Thoughts about La Petite Fourchette

A new French patisserie has recently opened just down the road from Husband’s office. I know this because he came home from work one day and like the good wife I am I asked, “So how was your day?” and he replied “OMG A NEW FRENCH PATISSERIE HAS OPENED JUST DOWN THE ROAD AND THEY HAVE A DEAL AT THE MOMENT – SIX DOLLARS FOR A COFFEE AND A PASTRY!” and then I looked at our bank statement and thought, “How many times have you visited them today, bro – that’s half our grocery shopping budget gone already.”

So anyway, today he persuaded me to visit ‘as a little treat’. We both know the visit was mostly a treat for him because he hasn’t been at work for two days and is experiencing butter-induced withdrawals, but it’s cold and I thought it might be nice to mix up my day otherwise I’d probably spend most of it in bed because our house is so chilly (I may or may not be typing this whilst tucked up in bed at 2:28pm).

So anyway. We drive into town and across the bridge and we see the ‘tower’ which now that I’ve put quotation marks around it I realise that that’s actually how you spell it but anyway, that’s what the two-and-a-half-year-old always says when we go over the harbour bridge. In Wynyard Quarter, a flash apartment building clad in expensive-looking wood has just opened. It’s the kind of wood that a millennial couple on The Block Australia (not NZ because our version isn’t as high-roller) would look at each other with sly smiles on their faces and then back at the camera and smugly admit, “Yeah, we’ve just blown three-quarters of our entire budget on this wood specially sourced from Belgium, but it’s going to be worth it because we’re going to win” and you wish they wouldn’t because they’re so cocky but they totally do and it’s all because of that darn wood. Much of the landscape around here is still being transformed from wasteland to fancy, but you can tell that when it’s all finished this part of town is going to be where only rich people live.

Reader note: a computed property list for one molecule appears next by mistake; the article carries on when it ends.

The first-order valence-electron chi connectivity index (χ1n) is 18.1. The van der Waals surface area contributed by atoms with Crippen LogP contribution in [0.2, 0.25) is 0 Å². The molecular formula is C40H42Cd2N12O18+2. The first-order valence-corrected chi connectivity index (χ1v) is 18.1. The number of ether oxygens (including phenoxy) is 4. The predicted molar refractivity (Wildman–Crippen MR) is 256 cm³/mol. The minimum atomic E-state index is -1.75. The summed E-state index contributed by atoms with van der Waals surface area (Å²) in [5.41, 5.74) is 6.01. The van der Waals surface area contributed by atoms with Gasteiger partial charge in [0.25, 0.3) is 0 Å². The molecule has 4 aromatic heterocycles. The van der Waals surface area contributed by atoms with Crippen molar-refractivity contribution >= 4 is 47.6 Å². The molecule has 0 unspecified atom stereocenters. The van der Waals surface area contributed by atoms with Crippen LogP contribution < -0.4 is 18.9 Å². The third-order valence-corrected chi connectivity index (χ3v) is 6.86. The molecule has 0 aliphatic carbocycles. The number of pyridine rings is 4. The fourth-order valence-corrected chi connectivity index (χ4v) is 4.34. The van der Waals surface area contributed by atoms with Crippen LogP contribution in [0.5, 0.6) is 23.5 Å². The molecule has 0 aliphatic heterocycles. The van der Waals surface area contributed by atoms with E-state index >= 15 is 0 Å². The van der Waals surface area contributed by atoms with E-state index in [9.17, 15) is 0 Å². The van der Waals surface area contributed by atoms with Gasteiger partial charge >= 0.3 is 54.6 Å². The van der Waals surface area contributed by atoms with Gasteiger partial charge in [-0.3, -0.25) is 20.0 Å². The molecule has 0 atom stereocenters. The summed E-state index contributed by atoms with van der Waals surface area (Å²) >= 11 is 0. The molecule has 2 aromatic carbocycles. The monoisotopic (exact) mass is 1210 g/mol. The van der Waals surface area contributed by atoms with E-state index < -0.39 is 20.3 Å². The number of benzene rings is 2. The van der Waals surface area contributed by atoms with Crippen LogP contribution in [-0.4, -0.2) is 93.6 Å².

Where we’re headed is on the street level of this beautiful building. Conveniently there’s a carpark right outside (“I’ve got to be careful reversing into this, babeses – I don’t want to hit the Audi,” says Husband). La Petite Fourchette (the little fork) is very nice and new and sparkly. It’s part-kitchen part-flash café. Through the windows you can see pastries being transformed from raw blobs of dough into delicious blobs of baked dough. At the counter is another window and behind it are a number of very straight lines of things I can only describe as omgdeliciousgetinmybelly. I can’t even remember what they’re all called because they were so beautiful. And glossy. So many glossy things that make me wonder what I’m putting in my tummy but really who cares because my life is better now that I’ve seen that. The only downer about the counter window is the handprints the child has left behind. I ask him what colour macaron he’d like. “Yellow!” he replies. “We’ll have a yellow macaron please, and ..” “PURPLE!” he interjects. Bro, you’re getting yellow.

Between the three of us, we order a lorainne quiche, salmon croissant, two pain au chocolats and a yellownotpurple macaron, plus a flat white, a hot chocolate (because I am a child) and a fluffy (because we have a child). All of it is delicious. We don’t talk much because it isn’t polite speaking with your mouth full. Every now and again, the child exclaims, “TREATS!” He’s pretty happy with life. He doesn’t touch his fluffy and he drops his (what look like homemade) marshmallows on the ground, but he loves eating half of my quiche and mums don’t ever get to eat anything on their own anymore.

This place sells fresh bread too – baguettes and the like. A lady who is sitting next to us stands up to leave shortly after we sit down and while I like to think it was because she had an appointment at a nail salon, I fear it’s because we have an enthusiastic two-year-old with us. Anyway, she almost leaves a brown paper bag bearing fresh bread behind and I, being the considerate human I am, point out the error of her ways. “Oh thank you,” she says. “Bon appetite!” Her Nu Zulund accent gives away the fact that she isn’t even remotely French. But relaxing in this little café that could have been on the corner of any Parisian street (I’ve never actually been to Pa-ree but that’s what the website says) does that to you.

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